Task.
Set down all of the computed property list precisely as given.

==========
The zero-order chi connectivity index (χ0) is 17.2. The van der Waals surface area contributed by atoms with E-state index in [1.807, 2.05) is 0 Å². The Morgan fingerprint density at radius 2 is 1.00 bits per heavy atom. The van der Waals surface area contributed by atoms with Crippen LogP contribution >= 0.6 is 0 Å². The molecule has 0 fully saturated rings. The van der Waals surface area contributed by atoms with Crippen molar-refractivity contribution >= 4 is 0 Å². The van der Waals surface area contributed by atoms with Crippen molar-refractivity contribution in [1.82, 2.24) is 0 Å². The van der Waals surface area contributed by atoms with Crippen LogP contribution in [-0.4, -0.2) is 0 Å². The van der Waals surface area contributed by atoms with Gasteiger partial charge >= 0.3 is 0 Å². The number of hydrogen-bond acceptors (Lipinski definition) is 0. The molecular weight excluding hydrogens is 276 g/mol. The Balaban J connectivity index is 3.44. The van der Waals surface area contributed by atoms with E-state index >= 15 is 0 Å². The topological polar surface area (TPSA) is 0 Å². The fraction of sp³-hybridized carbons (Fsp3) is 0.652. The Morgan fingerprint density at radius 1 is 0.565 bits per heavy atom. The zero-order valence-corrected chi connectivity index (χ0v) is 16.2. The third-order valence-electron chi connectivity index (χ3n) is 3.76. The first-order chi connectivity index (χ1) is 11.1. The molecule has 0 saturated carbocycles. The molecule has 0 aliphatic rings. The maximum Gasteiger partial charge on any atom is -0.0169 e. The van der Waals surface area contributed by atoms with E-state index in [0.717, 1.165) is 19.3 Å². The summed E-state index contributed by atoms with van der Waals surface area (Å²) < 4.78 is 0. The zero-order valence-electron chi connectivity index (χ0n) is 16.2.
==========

The zero-order chi connectivity index (χ0) is 17.2. The van der Waals surface area contributed by atoms with E-state index in [1.807, 2.05) is 0 Å². The Morgan fingerprint density at radius 2 is 1.00 bits per heavy atom. The van der Waals surface area contributed by atoms with Crippen LogP contribution >= 0.6 is 0 Å². The molecule has 0 fully saturated rings. The van der Waals surface area contributed by atoms with Crippen molar-refractivity contribution >= 4 is 0 Å². The van der Waals surface area contributed by atoms with Crippen molar-refractivity contribution in [1.82, 2.24) is 0 Å². The van der Waals surface area contributed by atoms with Crippen LogP contribution in [-0.4, -0.2) is 0 Å². The van der Waals surface area contributed by atoms with Gasteiger partial charge >= 0.3 is 0 Å². The number of hydrogen-bond acceptors (Lipinski definition) is 0. The molecular weight excluding hydrogens is 276 g/mol. The Balaban J connectivity index is 3.44. The van der Waals surface area contributed by atoms with E-state index >= 15 is 0 Å². The topological polar surface area (TPSA) is 0 Å². The fraction of sp³-hybridized carbons (Fsp3) is 0.652. The Morgan fingerprint density at radius 1 is 0.565 bits per heavy atom. The zero-order valence-corrected chi connectivity index (χ0v) is 16.2. The third-order valence-electron chi connectivity index (χ3n) is 3.76. The first-order chi connectivity index (χ1) is 11.1. The molecule has 0 saturated carbocycles. The molecule has 0 aliphatic rings. The maximum Gasteiger partial charge on any atom is -0.0169 e. The van der Waals surface area contributed by atoms with E-state index in [0.717, 1.165) is 19.3 Å². The summed E-state index contributed by atoms with van der Waals surface area (Å²) < 4.78 is 0. The zero-order valence-electron chi connectivity index (χ0n) is 16.2.